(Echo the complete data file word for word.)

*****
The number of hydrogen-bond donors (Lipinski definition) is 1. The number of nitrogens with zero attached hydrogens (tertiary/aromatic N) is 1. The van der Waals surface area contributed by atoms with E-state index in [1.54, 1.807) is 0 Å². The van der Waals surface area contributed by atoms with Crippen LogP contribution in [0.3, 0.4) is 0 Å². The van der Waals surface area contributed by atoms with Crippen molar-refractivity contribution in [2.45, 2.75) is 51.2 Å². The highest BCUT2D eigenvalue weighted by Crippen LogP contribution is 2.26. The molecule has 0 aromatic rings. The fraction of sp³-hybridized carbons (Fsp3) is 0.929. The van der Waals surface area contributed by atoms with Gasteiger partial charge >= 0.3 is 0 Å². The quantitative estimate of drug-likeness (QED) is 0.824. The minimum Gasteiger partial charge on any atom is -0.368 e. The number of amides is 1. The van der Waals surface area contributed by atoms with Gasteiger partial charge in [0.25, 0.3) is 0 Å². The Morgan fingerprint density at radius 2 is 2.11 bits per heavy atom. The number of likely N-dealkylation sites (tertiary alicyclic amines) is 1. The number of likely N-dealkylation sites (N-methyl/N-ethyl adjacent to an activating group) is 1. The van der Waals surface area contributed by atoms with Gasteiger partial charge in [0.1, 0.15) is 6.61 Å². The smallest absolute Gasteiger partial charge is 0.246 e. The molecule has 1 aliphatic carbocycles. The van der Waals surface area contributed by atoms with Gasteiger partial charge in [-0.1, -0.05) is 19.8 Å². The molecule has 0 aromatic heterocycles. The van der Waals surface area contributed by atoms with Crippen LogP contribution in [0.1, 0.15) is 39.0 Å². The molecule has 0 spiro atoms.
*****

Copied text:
The number of hydrogen-bond donors (Lipinski definition) is 1. The number of nitrogens with zero attached hydrogens (tertiary/aromatic N) is 1. The van der Waals surface area contributed by atoms with E-state index in [1.54, 1.807) is 0 Å². The van der Waals surface area contributed by atoms with Crippen LogP contribution in [0.3, 0.4) is 0 Å². The van der Waals surface area contributed by atoms with Crippen molar-refractivity contribution in [2.45, 2.75) is 51.2 Å². The highest BCUT2D eigenvalue weighted by Crippen LogP contribution is 2.26. The molecule has 0 aromatic rings. The fraction of sp³-hybridized carbons (Fsp3) is 0.929. The van der Waals surface area contributed by atoms with Gasteiger partial charge >= 0.3 is 0 Å². The quantitative estimate of drug-likeness (QED) is 0.824. The minimum Gasteiger partial charge on any atom is -0.368 e. The number of amides is 1. The van der Waals surface area contributed by atoms with Gasteiger partial charge in [0.25, 0.3) is 0 Å². The Morgan fingerprint density at radius 2 is 2.11 bits per heavy atom. The number of likely N-dealkylation sites (tertiary alicyclic amines) is 1. The number of likely N-dealkylation sites (N-methyl/N-ethyl adjacent to an activating group) is 1. The van der Waals surface area contributed by atoms with Gasteiger partial charge in [0.1, 0.15) is 6.61 Å². The smallest absolute Gasteiger partial charge is 0.246 e. The molecule has 1 aliphatic carbocycles. The van der Waals surface area contributed by atoms with Gasteiger partial charge in [-0.1, -0.05) is 19.8 Å². The molecule has 0 aromatic heterocycles. The van der Waals surface area contributed by atoms with Crippen LogP contribution in [0.1, 0.15) is 39.0 Å². The molecule has 0 spiro atoms.